NL: My research area is in phytochemistry, which is the study of the chemistry of plants. In my case, those plants used locally in the treatment of diabetes. This chemistry is compounds or substances produced by living organisms found in nature and is termed Natural Products (NP). In the 90s approximately 80% of drugs were NP or derived from NP. Thus, we are interested in the study of these medicinal plants towards new, safe, and cost-effective drugs. Similarly to other scientific research, the study of NP is not unique to South Africa but forms part of global endeavours towards drug discovery. What makes this undertaking so special here is our regional and indigenous knowledge systems advantages which are unique to SA. We have about 30 000 recorded plant species of which approximately 3 000 have the potential for medicinal use. However, there is a lack in the reported chemistry, safety, and efficacy of these medicinal plants. I am motivated to make a contribution to this research towards drug discovery to combat the significant healthcare crisis which is diabetes. This research responds to the United Nations Sustainable Development Goals (SDGs) for 'Good health and well-being' and can further contribute towards 'No poverty' through the potential of innovation, investment, and job creation.
 
JMA: Why do you think it is important to share your research on an international platform?
 
NL: The scientific project by its nature is a global endeavor. However, we need to share our research internationally to ensure that we are informed of new trends or discoveries to advance the research fields. It also opens up opportunities to access various infrastructures or schools of thought available that foster collaboration. Through science communication, we also have the opportunity to inform the global public about our research and what it means for them. In my research, I work with indigenously used medicinal plants which only grow in southern Africa to find solutions for diabetes which is a global challenge. This situates this research as uniquely South African and responsive to global challenges, highlighting the South African botanical gardens as sites of innovation, investment, job creation and ultimately poverty alleviation. Research worth pursuing is research worth sharing.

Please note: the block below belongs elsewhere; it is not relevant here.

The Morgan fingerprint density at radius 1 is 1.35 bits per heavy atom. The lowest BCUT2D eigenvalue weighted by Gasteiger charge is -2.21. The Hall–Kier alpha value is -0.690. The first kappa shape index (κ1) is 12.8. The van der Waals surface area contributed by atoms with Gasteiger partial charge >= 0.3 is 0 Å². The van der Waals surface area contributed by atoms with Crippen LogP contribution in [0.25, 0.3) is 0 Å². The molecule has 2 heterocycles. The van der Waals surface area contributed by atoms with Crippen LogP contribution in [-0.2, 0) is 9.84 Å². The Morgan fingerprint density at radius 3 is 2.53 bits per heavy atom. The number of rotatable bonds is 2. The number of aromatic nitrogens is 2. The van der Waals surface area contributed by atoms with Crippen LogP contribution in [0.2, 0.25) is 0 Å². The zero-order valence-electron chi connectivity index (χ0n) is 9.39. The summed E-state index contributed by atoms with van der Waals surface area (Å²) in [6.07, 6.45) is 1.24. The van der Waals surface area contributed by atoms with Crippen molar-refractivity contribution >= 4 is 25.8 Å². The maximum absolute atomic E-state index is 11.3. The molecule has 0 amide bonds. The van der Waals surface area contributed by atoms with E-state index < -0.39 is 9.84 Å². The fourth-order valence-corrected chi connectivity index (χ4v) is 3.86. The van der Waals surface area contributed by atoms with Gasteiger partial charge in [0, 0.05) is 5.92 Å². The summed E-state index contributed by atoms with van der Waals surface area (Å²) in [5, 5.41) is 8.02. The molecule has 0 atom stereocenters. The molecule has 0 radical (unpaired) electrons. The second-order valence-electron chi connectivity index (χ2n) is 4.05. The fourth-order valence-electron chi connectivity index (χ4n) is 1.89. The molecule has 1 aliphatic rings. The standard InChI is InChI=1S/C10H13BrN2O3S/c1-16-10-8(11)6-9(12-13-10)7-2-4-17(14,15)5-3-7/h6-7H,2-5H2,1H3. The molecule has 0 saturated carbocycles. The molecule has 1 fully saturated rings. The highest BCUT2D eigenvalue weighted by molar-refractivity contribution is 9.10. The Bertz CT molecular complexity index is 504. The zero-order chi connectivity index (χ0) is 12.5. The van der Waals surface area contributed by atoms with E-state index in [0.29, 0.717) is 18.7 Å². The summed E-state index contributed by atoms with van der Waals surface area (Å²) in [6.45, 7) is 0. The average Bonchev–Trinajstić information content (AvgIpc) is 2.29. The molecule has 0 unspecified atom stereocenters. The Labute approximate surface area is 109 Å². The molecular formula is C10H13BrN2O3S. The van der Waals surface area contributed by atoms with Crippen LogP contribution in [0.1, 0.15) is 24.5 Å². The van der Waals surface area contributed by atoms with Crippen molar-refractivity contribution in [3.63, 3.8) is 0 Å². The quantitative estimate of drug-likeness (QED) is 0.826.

JMA: What advice can you offer to young researchers?
 
NL: As you work towards your qualification or complete your research project three things become important: passion, perseverance, and care. Make sure that you are passionate about whatever research topic you seek to investigate, as this will make it real and tangible. Develop the ability to persevere, so that regardless of the challenges or setbacks you are able to continue to push towards your goal. Finally, have care, for the project, the people you work with and yourself, which resonates with the age-old saying, "If you love it, it will grow". Remember research is not an activity, it becomes a life of its own and thus you need to make sure that the people around you (involved in the project or in your life) understand and support you on your journey. Failure is inevitable and necessary when you conduct research because it provides an opportunity to stop, reevaluate, learn and grow as a researcher. My father, who was a devoted Christian and Pastor (God rest his soul) taught me the most important lesson yet in my life, "The greater the challenge, the greater the reward". This is always my mantra in research - whenever all seems lost great victory is ahead.
 
JMA: How do you feel about winning the FameLab SA competition and going on to participate in the international competition?
 
NL: I feel incredibly humbled to have reached this place in this competition. We truly had a team of great ideas and science communicators in the competition this year. I feel very honoured to be able to move forward and represent this group of excellence. However, the weight on my shoulders to move forward and represent them all is not lost on me. Thank you to the FameLab SA team, NRF SAASTA and Jive Media for their continued support throughout this process. I look forward, enthused about what the international competition holds and will give my best to showcase the richness of thought and innovation South African scientists have to offer.